archiphoneme

Related to archiphoneme: Phonemes

archiphoneme

(ˈɑːkɪˌfəʊniːm; ˌɑːkɪˈfəʊniːm)
n
(Phonetics & Phonology) phonetics an abstract linguistic unit representing two or more phonemes when the distinction between these has been neutralized: conventionally shown by a capital letter within slashes, as /T/ for /t/ and /d/ in German Rat and Rad
Collins English Dictionary – Complete and Unabridged, 12th Edition 2014 © HarperCollins Publishers 1991, 1994, 1998, 2000, 2003, 2006, 2007, 2009, 2011, 2014
Translations

archiphoneme

[ˈɑːkɪˌfəʊniːm] Narchifonema m
Collins Spanish Dictionary - Complete and Unabridged 8th Edition 2005 © William Collins Sons & Co. Ltd. 1971, 1988 © HarperCollins Publishers 1992, 1993, 1996, 1997, 2000, 2003, 2005
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References in periodicals archive ?
tun 'to work', but tun + =pe -> tumpe 'worker' miin 'to come', but miin + -p -> miimp 'I come' wiin 'eye' but wiin + ki'ix -> wiinki'ix 'dark circles around eyes' [wi:n'gi?is] Following Dieterman (2008), the alveolar nasal could be regarded as an archiphoneme in morpheme-final position, always assimilating in place of articulation to the following segment.
They therefore presuppose that there is still signification beyond presence and absence, meaning that nonpresence still signifies something, it posits itself as an "arche-trace," a sort of archiphoneme between presence and absence.
As seen in (60a), the vowel height features of the root shift onto the prefix, here the class 3 archiphoneme /U-/:
In addition to the Mexbet phonemes, Cuetara also proposed the inclusion of the archiphonemes /_D/, AG/, /_N/ and /_R/ to define the neutralization of the following couples of phonemes: /d/-/t/, /g/-/k/, /n/-/m/, and /r/-/r/ [30].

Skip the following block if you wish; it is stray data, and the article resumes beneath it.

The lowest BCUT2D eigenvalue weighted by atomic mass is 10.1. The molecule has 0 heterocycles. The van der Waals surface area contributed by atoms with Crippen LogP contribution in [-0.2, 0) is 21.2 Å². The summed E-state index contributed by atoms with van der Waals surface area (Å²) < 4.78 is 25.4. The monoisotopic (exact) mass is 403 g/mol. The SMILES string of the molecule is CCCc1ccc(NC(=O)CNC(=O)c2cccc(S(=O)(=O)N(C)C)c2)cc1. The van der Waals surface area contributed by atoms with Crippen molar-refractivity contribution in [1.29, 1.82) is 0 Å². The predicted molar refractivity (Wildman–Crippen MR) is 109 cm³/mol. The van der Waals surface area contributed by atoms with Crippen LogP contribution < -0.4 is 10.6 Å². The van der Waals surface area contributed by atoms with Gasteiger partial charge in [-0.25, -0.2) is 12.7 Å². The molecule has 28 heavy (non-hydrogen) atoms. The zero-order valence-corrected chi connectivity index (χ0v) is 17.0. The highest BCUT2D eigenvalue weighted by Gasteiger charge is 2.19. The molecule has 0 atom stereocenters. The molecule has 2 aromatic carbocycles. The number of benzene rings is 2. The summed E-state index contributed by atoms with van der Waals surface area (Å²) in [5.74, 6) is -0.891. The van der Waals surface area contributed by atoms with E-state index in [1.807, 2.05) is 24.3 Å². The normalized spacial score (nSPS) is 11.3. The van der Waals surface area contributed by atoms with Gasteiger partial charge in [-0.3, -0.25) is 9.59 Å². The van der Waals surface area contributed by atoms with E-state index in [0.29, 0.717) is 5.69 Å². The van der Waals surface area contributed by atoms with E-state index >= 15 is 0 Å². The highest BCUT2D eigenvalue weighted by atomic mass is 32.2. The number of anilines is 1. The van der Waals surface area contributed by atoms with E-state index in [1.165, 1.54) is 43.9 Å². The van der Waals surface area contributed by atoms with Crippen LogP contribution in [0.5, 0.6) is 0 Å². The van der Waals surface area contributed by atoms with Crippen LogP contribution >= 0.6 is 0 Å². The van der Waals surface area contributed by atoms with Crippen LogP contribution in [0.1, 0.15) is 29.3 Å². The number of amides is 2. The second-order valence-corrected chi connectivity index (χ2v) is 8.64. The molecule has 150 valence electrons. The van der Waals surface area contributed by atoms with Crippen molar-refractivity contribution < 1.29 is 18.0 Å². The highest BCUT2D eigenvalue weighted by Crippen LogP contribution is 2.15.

Most briefly put, what we find in this chapter are neither phonemes, allophones, morphophonemes, nor archiphonemes: they are noises, and as a consequence the chapter does not really deal with phonology at all.
For the Mexican Spanish, the inclusion of the archiphonemes /_D/, /_G/, /_N/, and /_R/ in Mexbet was proposed to define the neutralization of the following couples of phonemes: /d/-/t/, /g/-/k/, /n/-/m/, and /u/-/r/ [25].
Yet the Arab scholars who devised the system of harakat were in fact basing themselves on a phonemic principle: the vowel qualities of fath, damm, and kasr are essentially archiphonemes capable of a variety of phonetic realizations.
This change is reflected in the exclusion of the letter for voiced g from the short alphabet, in which represents both archiphonemes. But the letter indicating the postvelar in the long alphabet, h, is used for the sound resulting from the merger of the unvoiced counterparts.